milosh wrote:
Also Su-57 have side arrays which take space, power and cooling but they are quite useful.



Exactly how useful could they be? The side looking radar arrays, or at least the space that they intend to take isn' that big...
Image


Wider scanning field and ability to guide missile while maneuvering. F-22 would have them also, there is space for them.
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charlielima223

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Unread post22 Sep 2019, 22:40

milosh wrote:Image

Wider scanning field and ability to guide missile while maneuvering. F-22 would have them also, there is space for them.


From what I've heard the extra weight and power usage for the side radar arrays were not deemed to be that beneficial. The F-22s side radar arrays would be roughly the same size as that found on the PAKFA (and if installed would be more advanced at this point).
With such a small radar the range, scan area, and beaming would not be any where near useful especially for long range BVR type engagements. At certain point, size does matter. If guidence while maneuvering is concerned, isnt that what the F-22s IFDL is for or would be better? One F-22 takes the shot but have another undetected F-22 guide the missile. F-35 gets around the need for side looking radar arrays with the use of MADL in combination with is DAS.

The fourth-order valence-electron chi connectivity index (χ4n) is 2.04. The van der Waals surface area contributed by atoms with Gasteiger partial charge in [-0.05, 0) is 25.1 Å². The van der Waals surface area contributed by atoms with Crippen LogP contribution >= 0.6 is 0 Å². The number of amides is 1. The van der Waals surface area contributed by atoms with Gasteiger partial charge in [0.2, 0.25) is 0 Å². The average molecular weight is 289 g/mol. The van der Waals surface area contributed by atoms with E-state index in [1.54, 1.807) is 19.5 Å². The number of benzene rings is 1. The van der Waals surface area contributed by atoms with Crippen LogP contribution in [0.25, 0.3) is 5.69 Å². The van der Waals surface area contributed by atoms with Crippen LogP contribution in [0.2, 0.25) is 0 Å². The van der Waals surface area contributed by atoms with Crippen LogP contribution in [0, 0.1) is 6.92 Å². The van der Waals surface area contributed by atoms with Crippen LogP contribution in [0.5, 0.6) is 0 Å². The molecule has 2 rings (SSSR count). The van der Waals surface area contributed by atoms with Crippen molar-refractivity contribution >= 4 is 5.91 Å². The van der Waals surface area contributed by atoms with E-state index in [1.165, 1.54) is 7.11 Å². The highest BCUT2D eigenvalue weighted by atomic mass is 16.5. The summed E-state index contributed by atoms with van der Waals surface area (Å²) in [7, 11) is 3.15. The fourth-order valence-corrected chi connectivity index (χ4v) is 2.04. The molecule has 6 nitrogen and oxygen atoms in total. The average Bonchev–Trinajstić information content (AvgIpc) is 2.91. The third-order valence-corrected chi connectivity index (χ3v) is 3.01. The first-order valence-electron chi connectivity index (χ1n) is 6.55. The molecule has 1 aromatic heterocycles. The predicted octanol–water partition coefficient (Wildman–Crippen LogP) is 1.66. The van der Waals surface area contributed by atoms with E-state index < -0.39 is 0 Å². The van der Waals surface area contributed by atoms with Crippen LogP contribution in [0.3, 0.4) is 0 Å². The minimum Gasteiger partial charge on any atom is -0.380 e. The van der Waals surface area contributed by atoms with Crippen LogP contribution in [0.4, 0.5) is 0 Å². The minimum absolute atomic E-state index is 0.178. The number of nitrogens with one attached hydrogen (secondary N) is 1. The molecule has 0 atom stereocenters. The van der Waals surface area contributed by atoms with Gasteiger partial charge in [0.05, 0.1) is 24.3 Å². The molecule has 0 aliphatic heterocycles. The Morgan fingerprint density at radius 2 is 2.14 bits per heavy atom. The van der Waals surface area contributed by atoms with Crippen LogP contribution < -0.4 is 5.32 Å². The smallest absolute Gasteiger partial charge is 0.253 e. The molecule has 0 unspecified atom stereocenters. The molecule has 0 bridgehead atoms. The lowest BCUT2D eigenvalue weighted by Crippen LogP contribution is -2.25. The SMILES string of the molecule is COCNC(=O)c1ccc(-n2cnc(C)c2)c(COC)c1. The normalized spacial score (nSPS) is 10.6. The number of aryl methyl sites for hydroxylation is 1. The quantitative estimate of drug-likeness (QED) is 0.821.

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Corsair1963

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Unread post23 Sep 2019, 00:42

[quote="inst"]Russia has very good engineers and scientists, it's mainly funding and social structure that holds them back.

Russia lost many of her best Designers, Engineers, and Scientists after the collapse of the former Soviet Union. Then for the next twenty years had little in the way of funding. Which, isn't much better today....


Simple fact is Russia is not longer the USSR. Honestly, don't understand why so many don't get it??? :?
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weasel1962

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Unread post23 Sep 2019, 03:15

Other than Antonov, which builds mainly transport aircraft, the other aircraft manufacturers are Russia-based. The breakup of the USSR is more a symptom of the issues e.g. inefficient state-owned factories, than the cause. China's SOEs are no better, but as highlighted, resources are much more available.
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hornetfinn

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Unread post23 Sep 2019, 08:52

charlielima223 wrote:
milosh wrote:
Also Su-57 have side arrays which take space, power and cooling but they are quite useful.


Exactly how useful could they be? The side looking radar arrays, or at least the space that they intend to take isn' that big...


Those side radars will definitely give wider angular coverage at shorter ranges but that range is about 1/3 of the main radar range capability. So if the main radar can track some target 100 km away, the side radar can do the same 30 km away or so. So they can be useful against targets that Su-57 can get close enough. Not sure if that is enough to make them worthwhile.